LPAs Lasting Power of Attorney Services
Lasting Powers of Attorney Frequently Asked Questions
Kennan Kay & Co have prepared some of the most common questions asked about Lasting Powers of Attorney.
A Lasting Power of Attorney is a legal document under which the "donor", the person making the power, appoints people, known as "attorneys", to help the donor make decisions and act on his/her behalf when the donor lacks capacity. Lasting Powers of Attorney were introduced by the Mental Capacity Act 2005.
There are two types of Lasting Power of Attorney. The first is a Lasting Power of Attorney for Property and Financial Affairs. This power provides authority to the attorneys to deal with the donor’s property and money, savings and investments. The second is a Lasting Power of Attorney for Health & Welfare which allows the attorneys to make decisions amongst other matters with regard life sustaining treatment.
Any individual who is over the age of 18 and who has the capacity to make a Lasting Power of Attorney may do so.
The most common Lasting Power of Attorney is the one for Property and Financial Affairs.
Providing there are no restrictions as to its use, a Property and Financial Affairs Lasting Power of Attorney, may be used by the attorneys as soon as it has been registered at the Office of the Public Guardian. Providing there are no restrictions as to its use, the attorneys may act when the donor has capacity and when the donor lacks capacity.
A Health & Welfare Lasting Power of Attorney again has to be registered with the Office of the Public Guardian but can only be used by the attorneys when the donor lacks capacity to make decisions about his/her health & welfare matters.
You should trust the people you choose to act as your attorneys who should be over the age of 18. Lasting Powers of Attorney are powerful documents and if the powers contain no restrictions the attorneys have full authority to deal with all the donor’s property and financial affairs under a Property and Financial Affairs Lasting Power of Attorney.
Lasting Powers of Attorney are valid until the Donor dies. Where a Lasting Power of Attorney has been registered with the Office of the Public Guardian, the Power needs to be cancelled with the Office of the Public Guardian on the death of the Donor. A Lasting Power of Attorney whether or not it has been registered may be revoked by the Donor at any time, as long as the donor has the capacity to do so.
The prescribed Lasting Power of Attorney form must be completed and executed by the Donor and the Attorneys. The Donor will need to nominate a named person (up to a maximum of five named persons may be nominated or a minimum of one) and also a Certificate Provider (who confirms the Donor’s capacity and understanding of the Power) before the form can be completed. Notice is given to the named person of the Donor’s intention to make the Power and at the same time application is made at the Office of the Public Guardian to register the document. The named person has three weeks in order to make an objection to the registration of the Power. There are limited prescribed grounds under which the named person can make an objection. If no objections are received by the Office of the Public Guardian within the aforementioned time frame, the Office of the Public Guardian will proceed with the registration process which can take up to twelve weeks to complete.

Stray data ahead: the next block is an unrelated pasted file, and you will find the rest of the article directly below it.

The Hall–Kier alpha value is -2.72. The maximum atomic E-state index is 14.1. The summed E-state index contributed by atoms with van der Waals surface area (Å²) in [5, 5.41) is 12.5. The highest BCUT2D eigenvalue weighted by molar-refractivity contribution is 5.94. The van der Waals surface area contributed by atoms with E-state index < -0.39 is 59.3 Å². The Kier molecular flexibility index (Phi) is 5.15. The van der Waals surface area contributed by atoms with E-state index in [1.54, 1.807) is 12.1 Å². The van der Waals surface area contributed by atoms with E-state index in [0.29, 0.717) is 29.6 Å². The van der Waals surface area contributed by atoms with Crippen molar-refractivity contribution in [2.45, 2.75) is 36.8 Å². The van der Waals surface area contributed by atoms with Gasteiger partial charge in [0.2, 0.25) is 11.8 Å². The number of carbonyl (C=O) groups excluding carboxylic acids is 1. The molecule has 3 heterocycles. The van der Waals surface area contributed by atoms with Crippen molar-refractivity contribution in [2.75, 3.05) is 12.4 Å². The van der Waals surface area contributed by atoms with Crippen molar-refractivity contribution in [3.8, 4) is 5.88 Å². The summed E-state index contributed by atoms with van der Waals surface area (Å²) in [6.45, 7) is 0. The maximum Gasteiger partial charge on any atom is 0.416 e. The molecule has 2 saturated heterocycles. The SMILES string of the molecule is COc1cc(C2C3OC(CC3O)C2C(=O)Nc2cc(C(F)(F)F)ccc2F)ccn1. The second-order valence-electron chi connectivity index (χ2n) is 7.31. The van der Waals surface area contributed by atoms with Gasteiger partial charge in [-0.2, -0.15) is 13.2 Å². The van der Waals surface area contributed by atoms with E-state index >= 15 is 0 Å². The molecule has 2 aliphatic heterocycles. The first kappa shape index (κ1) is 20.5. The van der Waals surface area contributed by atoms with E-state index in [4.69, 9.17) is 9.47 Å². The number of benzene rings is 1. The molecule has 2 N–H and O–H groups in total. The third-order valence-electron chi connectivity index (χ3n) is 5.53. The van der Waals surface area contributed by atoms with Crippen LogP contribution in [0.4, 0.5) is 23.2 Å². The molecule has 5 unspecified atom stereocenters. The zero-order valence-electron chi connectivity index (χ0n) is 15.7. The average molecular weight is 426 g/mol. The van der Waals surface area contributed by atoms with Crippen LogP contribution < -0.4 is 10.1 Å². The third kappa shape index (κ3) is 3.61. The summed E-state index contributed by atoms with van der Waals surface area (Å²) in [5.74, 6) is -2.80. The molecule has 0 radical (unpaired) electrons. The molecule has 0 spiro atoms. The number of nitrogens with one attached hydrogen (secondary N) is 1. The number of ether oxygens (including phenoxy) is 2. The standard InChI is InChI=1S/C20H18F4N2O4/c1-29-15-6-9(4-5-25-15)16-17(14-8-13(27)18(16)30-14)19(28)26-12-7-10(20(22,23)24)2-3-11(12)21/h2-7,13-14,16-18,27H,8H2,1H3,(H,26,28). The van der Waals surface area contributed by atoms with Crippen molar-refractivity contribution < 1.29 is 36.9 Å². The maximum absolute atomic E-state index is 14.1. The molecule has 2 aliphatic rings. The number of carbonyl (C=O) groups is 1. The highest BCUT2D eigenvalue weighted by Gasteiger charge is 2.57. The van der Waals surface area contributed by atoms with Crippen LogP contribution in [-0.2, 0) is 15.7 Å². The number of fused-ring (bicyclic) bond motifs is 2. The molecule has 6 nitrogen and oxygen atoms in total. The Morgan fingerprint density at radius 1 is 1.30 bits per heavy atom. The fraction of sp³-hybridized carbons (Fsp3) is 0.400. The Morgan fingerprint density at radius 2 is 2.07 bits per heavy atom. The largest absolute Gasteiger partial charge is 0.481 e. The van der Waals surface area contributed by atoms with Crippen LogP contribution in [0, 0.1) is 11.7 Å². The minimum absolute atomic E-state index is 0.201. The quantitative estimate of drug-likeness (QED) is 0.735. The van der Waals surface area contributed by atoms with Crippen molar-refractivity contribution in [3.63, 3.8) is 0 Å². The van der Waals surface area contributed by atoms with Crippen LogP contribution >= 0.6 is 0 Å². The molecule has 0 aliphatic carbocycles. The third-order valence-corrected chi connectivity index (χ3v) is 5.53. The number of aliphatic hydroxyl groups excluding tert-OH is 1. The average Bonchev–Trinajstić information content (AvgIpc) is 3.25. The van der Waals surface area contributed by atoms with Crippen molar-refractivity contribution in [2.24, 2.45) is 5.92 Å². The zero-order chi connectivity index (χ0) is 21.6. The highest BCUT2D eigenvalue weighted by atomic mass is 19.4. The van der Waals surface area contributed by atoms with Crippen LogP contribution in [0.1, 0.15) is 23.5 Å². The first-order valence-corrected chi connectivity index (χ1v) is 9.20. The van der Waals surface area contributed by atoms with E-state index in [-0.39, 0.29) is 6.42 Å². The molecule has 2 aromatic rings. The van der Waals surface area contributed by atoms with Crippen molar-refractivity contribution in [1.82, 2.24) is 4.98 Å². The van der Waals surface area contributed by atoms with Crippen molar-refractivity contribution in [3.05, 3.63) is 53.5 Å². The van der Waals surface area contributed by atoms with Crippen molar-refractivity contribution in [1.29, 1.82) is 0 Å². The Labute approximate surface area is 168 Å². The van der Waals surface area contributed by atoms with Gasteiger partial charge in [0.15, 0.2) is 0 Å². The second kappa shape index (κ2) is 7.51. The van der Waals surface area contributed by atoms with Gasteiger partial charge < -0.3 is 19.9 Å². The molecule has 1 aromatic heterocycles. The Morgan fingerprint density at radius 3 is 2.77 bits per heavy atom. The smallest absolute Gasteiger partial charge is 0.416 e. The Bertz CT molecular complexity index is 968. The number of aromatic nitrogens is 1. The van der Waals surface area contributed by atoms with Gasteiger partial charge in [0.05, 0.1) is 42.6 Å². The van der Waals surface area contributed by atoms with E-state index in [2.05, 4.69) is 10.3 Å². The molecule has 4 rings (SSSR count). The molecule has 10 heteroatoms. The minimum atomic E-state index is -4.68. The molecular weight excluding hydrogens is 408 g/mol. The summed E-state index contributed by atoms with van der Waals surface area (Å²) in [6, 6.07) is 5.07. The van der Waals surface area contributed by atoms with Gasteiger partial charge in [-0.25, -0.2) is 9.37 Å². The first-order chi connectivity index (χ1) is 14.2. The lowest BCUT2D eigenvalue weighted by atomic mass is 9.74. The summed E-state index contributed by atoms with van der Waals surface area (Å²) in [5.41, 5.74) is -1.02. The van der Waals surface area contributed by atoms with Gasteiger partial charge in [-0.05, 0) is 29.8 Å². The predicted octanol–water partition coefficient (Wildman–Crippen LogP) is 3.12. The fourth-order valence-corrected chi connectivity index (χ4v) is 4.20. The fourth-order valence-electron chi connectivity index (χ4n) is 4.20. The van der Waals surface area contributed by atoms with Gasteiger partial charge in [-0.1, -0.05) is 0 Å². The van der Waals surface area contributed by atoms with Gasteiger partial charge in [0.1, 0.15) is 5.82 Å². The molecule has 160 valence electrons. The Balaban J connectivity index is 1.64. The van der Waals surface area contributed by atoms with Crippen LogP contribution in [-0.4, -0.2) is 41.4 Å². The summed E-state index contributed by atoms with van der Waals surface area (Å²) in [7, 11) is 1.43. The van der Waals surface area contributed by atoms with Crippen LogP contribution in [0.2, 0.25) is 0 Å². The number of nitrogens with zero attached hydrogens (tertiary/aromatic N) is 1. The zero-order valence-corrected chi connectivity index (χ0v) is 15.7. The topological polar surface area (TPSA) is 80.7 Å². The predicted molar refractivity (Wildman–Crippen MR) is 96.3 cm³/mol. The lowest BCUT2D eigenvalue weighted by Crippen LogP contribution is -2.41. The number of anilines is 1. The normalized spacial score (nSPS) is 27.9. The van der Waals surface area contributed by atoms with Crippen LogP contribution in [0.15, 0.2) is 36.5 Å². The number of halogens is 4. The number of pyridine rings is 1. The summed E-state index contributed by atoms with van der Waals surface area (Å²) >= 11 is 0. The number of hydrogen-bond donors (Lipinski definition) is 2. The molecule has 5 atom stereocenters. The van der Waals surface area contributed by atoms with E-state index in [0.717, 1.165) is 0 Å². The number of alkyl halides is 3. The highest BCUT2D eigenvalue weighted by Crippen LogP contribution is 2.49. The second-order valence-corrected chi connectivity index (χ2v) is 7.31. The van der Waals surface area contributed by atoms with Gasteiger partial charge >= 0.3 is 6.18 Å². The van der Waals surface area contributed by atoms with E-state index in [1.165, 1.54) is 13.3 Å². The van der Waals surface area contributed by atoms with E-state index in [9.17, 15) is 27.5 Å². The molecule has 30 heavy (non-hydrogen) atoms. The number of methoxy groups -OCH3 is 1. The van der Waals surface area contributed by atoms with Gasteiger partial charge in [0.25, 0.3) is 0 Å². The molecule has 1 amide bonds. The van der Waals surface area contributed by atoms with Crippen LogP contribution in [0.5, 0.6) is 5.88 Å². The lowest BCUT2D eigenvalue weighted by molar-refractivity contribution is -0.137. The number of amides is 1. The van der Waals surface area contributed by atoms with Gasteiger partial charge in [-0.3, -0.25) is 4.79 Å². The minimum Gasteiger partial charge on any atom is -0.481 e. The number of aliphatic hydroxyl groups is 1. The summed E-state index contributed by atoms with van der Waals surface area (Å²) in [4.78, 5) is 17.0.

If you need help in making a Lasting Power of Attorney of either type then contact our specialist solicitor at Kennan Kay & Co both of whom would be delighted to offer their assistance.
Before the introduction of Lasting Powers of Attorney by the Mental Capacity Act 2005 individuals could complete an Enduring Power of Attorney. Under an Enduring Power of Attorney attorneys can only deal with the donor’s property and financial affairs. There is no authority given under an Enduring Power of Attorney for attorney’s to act in respect of health & welfare matters. Since the introduction of Lasting Powers of Attorney in October 2007, it is no longer possible to make Enduring Powers of Attorneys.
All Enduring Powers of Attorney made before October 2007 are still valid.
Enduring Powers of Attorney may be acted upon immediately providing there are no restrictions in the power. Enduring Powers of Attorney differ from Lasting Powers of Attorney in that the attorneys have an obligation to register the Enduring Power of Attorney as soon as they have reason to believe that the donor has become or is becoming mentally in capable of managing his/her own affairs.
If you are finding the registration process of Enduring Powers of Attorney difficult to understand, then contact “our specialist solicitor at Kennan Kay & Co both of whom can provide invaluable advice and guide you through the process.
A Deputy is a person who is appointed under a Deputyship Order by the Court of Protection to deal with another person’s property and financial affairs or health & welfare or both.
A Deputy is appointed where a person lacks capacity to make his/her own decisions with regard to property and financial affairs and/or health & welfare matters and that person has not previously put in place a Lasting Power of Attorney.
The process of appointing a deputy can be a long winded affair. In many cases a person who wishes to be appointed Deputy over somebody else’s affairs needs to apply to the Court of Protection for permission to act under the Mental Capacity Act 2005. Only then can that person commence proceedings to be appointed as Deputy.
If you are finding the Court of Protection process completed and a bit of a minefield, then contact our specialist solicitor who will be able to offer the relevant guidance.